Xi Jingping: Economic path ahead for China’s disciplined leader remains unclear

07-Oct-2017 Intellasia | AFR | 6:00 AM Print This Post

For Australians pondering what strategist, Hugh White, calls fatefully the “China choice”, this year has presented perhaps the most bracing set of alternatives since victory in the Pacific War more than 70 years ago.

In Washington, Donald Trump is the most ill-disciplined occupant of the White House in living memory, and judging by his failure to pass significant legislation with a Republican-controlled Congress, ineffective to boot.

In Beijing, by contrast, Xi Jinping has emerged as the most decisive, disciplined Chinese leader in a generation, and, given China’s rise in relative strength compared to the West, the most powerful in more than a century.

Xi has swept aside potential rivals at home in his first five-year term, re-established the primacy of the Communist Party in all realms of politics and civil society and run the most far-reaching anti-corruption campaign in the history of the People’s Republic.

Xi’s resounding political authority means that he is certain to be anointed for a second five-year term at the Party Congress, which opens on October 18 in Beijing, and he may have the means to extend his rule beyond that.

More than any of his predecessors since China’s opening to the world in the late 1970s, Xi has focused ruthlessly on re-arming the party with the tools to maintain control of the country and perpetuate its 70-plus years in power.

He has centralised decision-making in his personal office, pushing aside the cabinet and its ministers who in the past were crucial to policy execution in China. He has purged a legion of once powerful comrades and their families in his anti-graft campaign, and pulled the military and state security firmly under his control.

On foreign policy, Xi has displayed a similar sense of urgency and purpose. More than his predecessors, Xi has tried to leverage China’s diplomatic and military strength to press Beijing’s territorial claims in the East China and South China Seas, and lock in the country’s interests on its western flank.

In doing so, he has exploited a strategic opportunity in Asia, opened first by the Obama administration’s caution, and now the instability and incoherence of the Trump administration.

Under Xi, China is building, new institutions, such as the Asian Infrastructure Investment Bank, and the billion-dollar Belt and Road Initiative, to transform the Eurasian continent into a China-friendly strategic and commercial hinterland.

In the short term, Xi’s approach has worked. Chinese leaders since Mao Zedong have always had identifiable competitors among their senior colleagues. Near the end of his first five-year term, Xi has none.

Likewise, it is the party that is firmly in control of China’s direction under Xi’s leadership not the state nor the military, and neither, for the moment, the most powerful actor outside of the governing institutions, the market.

But while Xi’s decisiveness has produced striking outcomes within the party, on the economy, he has made less progress.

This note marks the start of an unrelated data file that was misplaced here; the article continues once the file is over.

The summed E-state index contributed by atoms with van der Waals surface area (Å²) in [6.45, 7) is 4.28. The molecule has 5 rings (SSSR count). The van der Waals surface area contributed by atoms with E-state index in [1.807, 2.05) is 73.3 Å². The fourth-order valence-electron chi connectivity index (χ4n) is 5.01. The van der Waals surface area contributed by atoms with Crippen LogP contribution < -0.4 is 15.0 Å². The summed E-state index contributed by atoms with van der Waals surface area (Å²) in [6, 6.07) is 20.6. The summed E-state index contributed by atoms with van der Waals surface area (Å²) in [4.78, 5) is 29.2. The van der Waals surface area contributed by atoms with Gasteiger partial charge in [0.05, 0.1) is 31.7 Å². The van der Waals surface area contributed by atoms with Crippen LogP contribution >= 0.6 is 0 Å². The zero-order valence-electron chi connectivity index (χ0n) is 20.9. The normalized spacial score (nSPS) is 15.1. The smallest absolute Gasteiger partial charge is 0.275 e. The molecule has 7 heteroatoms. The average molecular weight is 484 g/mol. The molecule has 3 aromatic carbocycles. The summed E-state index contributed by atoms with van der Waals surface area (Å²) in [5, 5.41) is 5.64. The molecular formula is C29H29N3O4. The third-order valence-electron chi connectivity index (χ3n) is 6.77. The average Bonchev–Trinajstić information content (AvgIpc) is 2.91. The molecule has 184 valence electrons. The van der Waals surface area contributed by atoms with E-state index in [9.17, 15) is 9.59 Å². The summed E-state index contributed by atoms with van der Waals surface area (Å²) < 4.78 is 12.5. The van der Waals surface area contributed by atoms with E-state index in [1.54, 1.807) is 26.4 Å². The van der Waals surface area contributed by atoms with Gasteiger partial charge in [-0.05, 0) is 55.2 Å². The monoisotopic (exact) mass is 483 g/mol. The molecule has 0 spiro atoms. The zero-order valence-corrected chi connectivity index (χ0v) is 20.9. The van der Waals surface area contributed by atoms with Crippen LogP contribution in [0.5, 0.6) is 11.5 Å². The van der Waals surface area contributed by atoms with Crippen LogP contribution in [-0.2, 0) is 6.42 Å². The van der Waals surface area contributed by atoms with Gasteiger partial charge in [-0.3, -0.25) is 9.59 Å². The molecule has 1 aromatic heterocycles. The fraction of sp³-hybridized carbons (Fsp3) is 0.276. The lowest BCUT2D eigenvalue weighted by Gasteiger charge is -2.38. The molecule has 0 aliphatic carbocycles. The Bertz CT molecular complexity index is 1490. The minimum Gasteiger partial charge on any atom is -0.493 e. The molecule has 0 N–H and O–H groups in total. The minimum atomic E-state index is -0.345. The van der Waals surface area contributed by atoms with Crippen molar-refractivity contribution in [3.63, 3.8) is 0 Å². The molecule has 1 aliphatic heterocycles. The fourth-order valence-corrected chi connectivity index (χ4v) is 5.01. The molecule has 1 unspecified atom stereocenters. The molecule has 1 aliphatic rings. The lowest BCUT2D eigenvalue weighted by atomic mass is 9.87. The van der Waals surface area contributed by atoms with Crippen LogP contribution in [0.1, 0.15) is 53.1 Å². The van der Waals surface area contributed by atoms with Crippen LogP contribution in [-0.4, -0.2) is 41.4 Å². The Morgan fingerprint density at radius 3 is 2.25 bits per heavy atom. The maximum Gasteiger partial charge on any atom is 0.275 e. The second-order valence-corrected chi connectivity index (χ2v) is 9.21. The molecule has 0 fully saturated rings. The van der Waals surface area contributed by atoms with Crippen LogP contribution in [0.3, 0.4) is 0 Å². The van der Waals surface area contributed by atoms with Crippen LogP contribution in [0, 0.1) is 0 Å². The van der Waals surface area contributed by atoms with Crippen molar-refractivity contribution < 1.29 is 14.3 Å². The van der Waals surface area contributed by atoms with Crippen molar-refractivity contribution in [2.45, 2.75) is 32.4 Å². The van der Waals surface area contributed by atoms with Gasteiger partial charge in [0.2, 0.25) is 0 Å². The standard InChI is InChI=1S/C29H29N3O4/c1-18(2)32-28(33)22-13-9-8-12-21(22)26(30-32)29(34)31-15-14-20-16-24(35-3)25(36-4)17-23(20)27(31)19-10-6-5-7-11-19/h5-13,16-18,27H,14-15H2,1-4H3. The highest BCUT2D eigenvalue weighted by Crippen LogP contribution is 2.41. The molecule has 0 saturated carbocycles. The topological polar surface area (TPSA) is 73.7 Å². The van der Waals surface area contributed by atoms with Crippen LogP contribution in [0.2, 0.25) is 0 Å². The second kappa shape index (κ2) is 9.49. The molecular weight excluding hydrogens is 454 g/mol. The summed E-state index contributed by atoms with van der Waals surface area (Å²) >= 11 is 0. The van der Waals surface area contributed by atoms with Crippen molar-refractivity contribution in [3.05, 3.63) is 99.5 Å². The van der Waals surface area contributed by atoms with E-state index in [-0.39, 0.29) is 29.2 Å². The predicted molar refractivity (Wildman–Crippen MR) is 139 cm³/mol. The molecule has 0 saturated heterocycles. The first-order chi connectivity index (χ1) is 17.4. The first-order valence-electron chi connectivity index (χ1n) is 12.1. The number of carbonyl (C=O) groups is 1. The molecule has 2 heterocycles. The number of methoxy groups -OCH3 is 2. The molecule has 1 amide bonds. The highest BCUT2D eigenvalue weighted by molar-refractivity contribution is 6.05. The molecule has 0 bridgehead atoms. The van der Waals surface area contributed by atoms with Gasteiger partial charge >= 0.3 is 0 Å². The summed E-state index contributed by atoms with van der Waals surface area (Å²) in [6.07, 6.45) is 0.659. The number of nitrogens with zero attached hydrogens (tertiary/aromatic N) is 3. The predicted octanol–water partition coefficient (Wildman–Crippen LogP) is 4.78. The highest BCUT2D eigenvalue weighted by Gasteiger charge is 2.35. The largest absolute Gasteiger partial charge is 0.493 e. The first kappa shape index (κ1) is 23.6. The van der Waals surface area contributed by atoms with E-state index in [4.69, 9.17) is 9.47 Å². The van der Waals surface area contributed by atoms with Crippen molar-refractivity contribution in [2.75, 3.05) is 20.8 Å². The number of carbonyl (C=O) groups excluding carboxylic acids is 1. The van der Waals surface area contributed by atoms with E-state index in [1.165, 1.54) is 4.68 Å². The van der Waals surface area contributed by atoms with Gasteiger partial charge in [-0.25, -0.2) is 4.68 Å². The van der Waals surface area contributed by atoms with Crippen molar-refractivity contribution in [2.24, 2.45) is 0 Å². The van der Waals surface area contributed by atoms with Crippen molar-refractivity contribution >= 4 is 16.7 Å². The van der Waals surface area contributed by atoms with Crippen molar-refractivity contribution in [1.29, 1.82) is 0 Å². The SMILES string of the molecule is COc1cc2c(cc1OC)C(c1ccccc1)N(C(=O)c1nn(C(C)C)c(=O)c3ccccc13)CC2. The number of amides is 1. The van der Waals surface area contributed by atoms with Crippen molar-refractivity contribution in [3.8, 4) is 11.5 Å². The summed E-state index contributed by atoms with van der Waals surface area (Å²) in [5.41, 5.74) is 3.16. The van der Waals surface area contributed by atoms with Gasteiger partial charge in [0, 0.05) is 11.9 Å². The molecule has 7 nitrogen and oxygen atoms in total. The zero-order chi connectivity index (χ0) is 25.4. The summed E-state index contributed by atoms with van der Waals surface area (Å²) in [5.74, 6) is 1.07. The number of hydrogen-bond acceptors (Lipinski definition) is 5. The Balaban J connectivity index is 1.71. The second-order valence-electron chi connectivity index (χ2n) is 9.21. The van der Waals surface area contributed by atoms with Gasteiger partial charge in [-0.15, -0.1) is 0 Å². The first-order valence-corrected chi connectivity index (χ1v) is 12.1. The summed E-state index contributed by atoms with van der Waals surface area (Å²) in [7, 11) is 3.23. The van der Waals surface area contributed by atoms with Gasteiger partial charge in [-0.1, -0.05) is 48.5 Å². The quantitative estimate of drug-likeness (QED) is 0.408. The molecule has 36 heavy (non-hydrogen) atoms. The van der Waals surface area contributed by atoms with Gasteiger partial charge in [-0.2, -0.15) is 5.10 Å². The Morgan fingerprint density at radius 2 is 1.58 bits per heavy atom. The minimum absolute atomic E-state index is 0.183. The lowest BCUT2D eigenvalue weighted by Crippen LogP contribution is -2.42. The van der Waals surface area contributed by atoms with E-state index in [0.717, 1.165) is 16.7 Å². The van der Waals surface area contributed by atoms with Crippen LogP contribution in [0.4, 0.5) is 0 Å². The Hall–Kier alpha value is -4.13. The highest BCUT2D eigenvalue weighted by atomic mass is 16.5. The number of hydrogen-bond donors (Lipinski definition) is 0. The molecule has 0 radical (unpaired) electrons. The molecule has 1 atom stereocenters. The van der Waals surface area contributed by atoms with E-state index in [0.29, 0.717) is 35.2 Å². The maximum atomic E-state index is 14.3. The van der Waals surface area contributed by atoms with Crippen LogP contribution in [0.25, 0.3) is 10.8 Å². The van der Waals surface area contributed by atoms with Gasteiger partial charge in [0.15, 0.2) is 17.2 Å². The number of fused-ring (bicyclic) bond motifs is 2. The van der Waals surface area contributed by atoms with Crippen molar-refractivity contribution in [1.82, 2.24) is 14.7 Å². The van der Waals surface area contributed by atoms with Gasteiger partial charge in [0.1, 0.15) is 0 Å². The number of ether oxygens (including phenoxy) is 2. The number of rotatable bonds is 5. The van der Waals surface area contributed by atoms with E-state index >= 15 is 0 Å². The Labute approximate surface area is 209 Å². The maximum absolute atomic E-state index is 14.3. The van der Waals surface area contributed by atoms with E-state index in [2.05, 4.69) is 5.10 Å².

There are clear bureaucratic reasons for this. Whereas Xi has the ability to make political decisions and push them through to achieve short-term outcomes as party chief, he cannot snap his fingers in the same fashion to force change in China’s vast, complicated, and globally integrated economy.

Put another way, Xi’s autocratic style may help him in his ambition to strengthen party controls but it does not translate into effective economic policy making.

The argument in favour of greater party oversight and a cleaner CCP is that it will help clear the way for Xi to introduce further market reforms of the kind he espoused soon after coming to office.

Xi is “turning left to turn right”, to use a Chinese saying. In other words, he is using his first term to shore up his leftist base in the party, and then leveraging his accumulated political capital to strike out on a more liberal path in Chinese terms, “turning right”.

This is a neat, and for many Western observers, a reassuring theory. But it is one that does not fit with the policy priorities and belief system that Xi has displayed in office.

Since becoming head of the Communist Party, Xi has focused little on the private sector, either in speeches or policy terms.

Rather, he has sought to protect and consolidate the role of the state sector in the economy.

For Xi, the private sector, which is now responsible for about three-quarters of economic output, and more than 80 per cent of jobs in Chinese cities, is an indispensable tool that, managed properly, will enhance the party’s power. Its growth is not an end in itself.

Even if Xi gets his way at the Party Congress, and stacks the Politburo with loyalists, it is difficult, then, to say what policy changes will follow. With Xi already seemingly all powerful, what new initiatives will he want to pursue that he is now prevented from doing?

Xi may switch his focus away attention away from politics to the economy in his second term. But his political hard line will have a cost at some stage, with many of the enemies he has created waiting in the wings for him to stumble.

http://www.afr.com/opinion/columnists/xi-jingping-economic-path-ahead-for-chinas-disciplined-leader-remains-unclear-20171005-gyvfze

 


Category: China

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